On Jan 22, 2011, at 5:24 PM, Jeff Driscoll wrote:

Rossi used this electronic device for electronic measurement (aswas reported) - model HD37AB1347. Relative Humidity probe modelHP474AC was attached to it.Page three of this link (thanks to Horace) shows details of thatprobe connected to the electronic device. HP474AC has thefollowing specifications:http://tinyurl.com/45rwsvh HP474AC Relative Humiditiy Probe specifications: 5% to 98% RH >>> -40C to 150 C +/- 2.5% (5%...95%RH) +/-3.5%(95%...99%RH) Temp +/-0.3CThis probe does not measure the amount of liquid water droplets inthe "steam" (ie. mass fraction of water vapor to to total water).It measures Relative Humidity (Relative Humidity measures howsaturated the air is for a given temperature).What we want is a a device that measures "quality" of the steam.For reference, 100% quality = 100% vapor.How did they confirm that the water vapor was truly vapor?

Yes, good question.

`I believe the HP474AC probe actually measures the capacitance of the`

`air, and converts that to relative humidity. The more the`

`capacitance, the more water in the air, by volume. Another`

`important thing is heat content is carried in proportion to mass,`

`not volume. I have appended the computations I posted earlier`

`showing the huge proportion of mass that is contributed by a small`

`volume of liquid, and that estimates of the heat flow from the device`

`can be off by 96%, i.e only 4% of the estimated heat value due to`

`vaporization, if only 1.4% of the volume flow is liquid water`

`droplets. Therefore a very small error, less than 1%, in measuring`

`capacitance can produced huge errors in calculated heat flow. The`

`stated error of the probe is +-3.5% where it counts, at 99% water`

`content.`

It is also notable the meter/probe requires calibration: http://tinyurl.com/4z5985v

`Most important is the fact the probe is designed to detect the`

`percent of water vapor in air, not percent of water microdrops in`

`pure steam. Pure vapor should have more capacitance than 100% humid`

`air, and be way beyond the meter's measuring limits. Adding water`

`droplet should push the capacitance even higher. Once the meter is`

`maxed, the question arises: can extra water droplets make any`

`difference to an already maxed out 100% reading? The +-3.5% error`

`could thus actually be irrelevant.`

`This whole issue may be of academic interest only. Even if all the`

`heat flow due to vaporization is negated, the COP is still over`

`unity, assuming the water is not heated much above 13 °C by ambient`

`conditions before entering the device. Further, if the device can`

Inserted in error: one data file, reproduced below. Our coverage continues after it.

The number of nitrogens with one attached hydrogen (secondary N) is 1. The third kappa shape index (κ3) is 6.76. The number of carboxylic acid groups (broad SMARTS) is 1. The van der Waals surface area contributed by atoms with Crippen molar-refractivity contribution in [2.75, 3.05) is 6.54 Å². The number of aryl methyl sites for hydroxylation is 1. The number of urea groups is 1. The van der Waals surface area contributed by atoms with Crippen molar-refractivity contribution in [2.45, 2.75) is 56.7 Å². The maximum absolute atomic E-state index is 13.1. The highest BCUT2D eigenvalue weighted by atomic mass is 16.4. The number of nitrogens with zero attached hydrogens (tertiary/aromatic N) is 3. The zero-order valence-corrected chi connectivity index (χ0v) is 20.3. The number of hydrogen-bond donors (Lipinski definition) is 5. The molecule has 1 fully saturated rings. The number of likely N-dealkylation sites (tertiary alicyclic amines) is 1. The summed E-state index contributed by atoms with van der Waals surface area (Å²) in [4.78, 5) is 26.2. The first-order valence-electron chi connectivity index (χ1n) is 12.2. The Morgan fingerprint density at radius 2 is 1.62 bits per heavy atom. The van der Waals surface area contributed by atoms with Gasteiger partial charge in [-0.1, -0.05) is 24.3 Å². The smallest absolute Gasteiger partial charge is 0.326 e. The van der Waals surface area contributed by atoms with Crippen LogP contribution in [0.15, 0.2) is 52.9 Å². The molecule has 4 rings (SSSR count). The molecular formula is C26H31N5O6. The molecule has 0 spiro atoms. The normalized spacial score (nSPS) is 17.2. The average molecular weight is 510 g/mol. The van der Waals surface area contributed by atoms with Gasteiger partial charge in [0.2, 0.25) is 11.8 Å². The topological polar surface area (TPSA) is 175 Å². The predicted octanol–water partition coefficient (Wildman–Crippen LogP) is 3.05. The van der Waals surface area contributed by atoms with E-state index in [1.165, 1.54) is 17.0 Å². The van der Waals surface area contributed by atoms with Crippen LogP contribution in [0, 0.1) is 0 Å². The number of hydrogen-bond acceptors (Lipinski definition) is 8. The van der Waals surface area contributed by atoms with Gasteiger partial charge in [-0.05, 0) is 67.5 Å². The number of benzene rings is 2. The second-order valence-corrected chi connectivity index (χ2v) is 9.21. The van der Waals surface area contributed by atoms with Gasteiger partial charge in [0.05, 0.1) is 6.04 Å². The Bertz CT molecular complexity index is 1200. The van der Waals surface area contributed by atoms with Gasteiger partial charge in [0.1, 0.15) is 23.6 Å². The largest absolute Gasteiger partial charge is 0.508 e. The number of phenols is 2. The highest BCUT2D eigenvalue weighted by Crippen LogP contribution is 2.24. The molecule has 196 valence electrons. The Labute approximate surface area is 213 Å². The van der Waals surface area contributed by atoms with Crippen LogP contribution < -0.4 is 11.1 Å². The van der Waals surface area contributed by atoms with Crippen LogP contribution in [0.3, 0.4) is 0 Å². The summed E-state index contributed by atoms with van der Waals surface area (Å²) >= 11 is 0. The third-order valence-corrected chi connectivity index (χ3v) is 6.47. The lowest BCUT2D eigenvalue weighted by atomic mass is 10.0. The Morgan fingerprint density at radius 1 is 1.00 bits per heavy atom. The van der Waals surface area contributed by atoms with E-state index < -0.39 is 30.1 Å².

`run without energy input at all, then none of this matters, provided`

`the total energy to start up the device is way less than the device`

`produces. This would clearly be the case if the device can run 6`

`months as stated.`

`Here again is my analysis showing the importance of the huge`

`difference in mass vs volume ratios:`

From: http://en.wikipedia.org/wiki/Water_(properties) http://en.wikipedia.org/wiki/Specific_heat_capacity http://en.wikipedia.org/wiki/H2o http://hypertextbook.com/facts/2007/DmitriyGekhman.shtml

`The following approximate values for water can be used from the above`

`refs:`

Liquid Density: 1000 kg/m^3 = 1 gm/cm^3 Heat of vaporization: 40.6 kJ/mol = 2260 J/gm Heat capacity: 4.2 J/(gm K) Molar mass: 18 gm/mol Density of steam at 100 C and 760 torr: 0.6 kg/m^3 = 0.0006 gm/cm^3

`Now to examine the importance of mass flow vs volume flow`

`measurements for the steam.`

`If x is the liquid portion by volume, then x/((x+(1-x)*0.0006)) is`

`the portion by mass. This gives the following table:`

Liquid Liquid Gas Portion Portion Portion by Volume by Mass by Mass --------- ------- ----------- 0.000 0.0000 100.00 0.001 0.6252 0.3747 0.002 0.7695 0.2304 0.003 0.8337 0.1662 0.004 0.8700 0.1299 0.005 0.8933 0.1066 0.006 0.9095 0.0904 0.007 0.9215 0.0784 0.008 0.9307 0.0692 0.009 0.9380 0.0619 0.010 0.9439 0.0560 0.011 0.9488 0.0511 0.012 0.9529 0.0470 0.013 0.9564 0.0435 0.014 0.9594 0.0405

`We can thus see from this table that if 1 percent by volume of the`

`steam is entrained water micro-droplets, easily not seen in tubing or`

`exhaust ports, that only 5.6 percent of the heat of vaporization is`

`required to produce that mixture.`

Rough calculations based on Rossi specifics:

`Suppose for the Rossi experiment the mass flow of a system is 292 ml/`

`min, or 4.9 gm/s, the inlet temperature 13 °C.`

The delta T for water heating is 100 °C - 13 °C = 87 °C = 87 K. If the output gas is 100% gas, we have the heat flow P_liq given by: P_liq = (4.9 gm/s)*(87 K)*(4.2 J/(gm K))= 1790 J/s = 1.79 kW and the heat flow H_gas for vaporization given by: P_gas = (4.9 gm/s)*(2260 J/gm) = 11.1 kW for a total thermal power P_total of: P_total = 1.79 kW + 11.1 kW = 12.9 kW Now, if the steam is 99% gas, we have: P_liq = 1.79 kW P_gas = (0.1066)* (11.1 kW) = 1.18 Kw P_total = 1.79 kW + 1.18 kW = 2.97 kW or 23% of the originally estimated power out. It thus seems reasonable to do calorimetry on the steam-liquid out. Best regards, Horace Heffner http://www.mtaonline.net/~hheffner/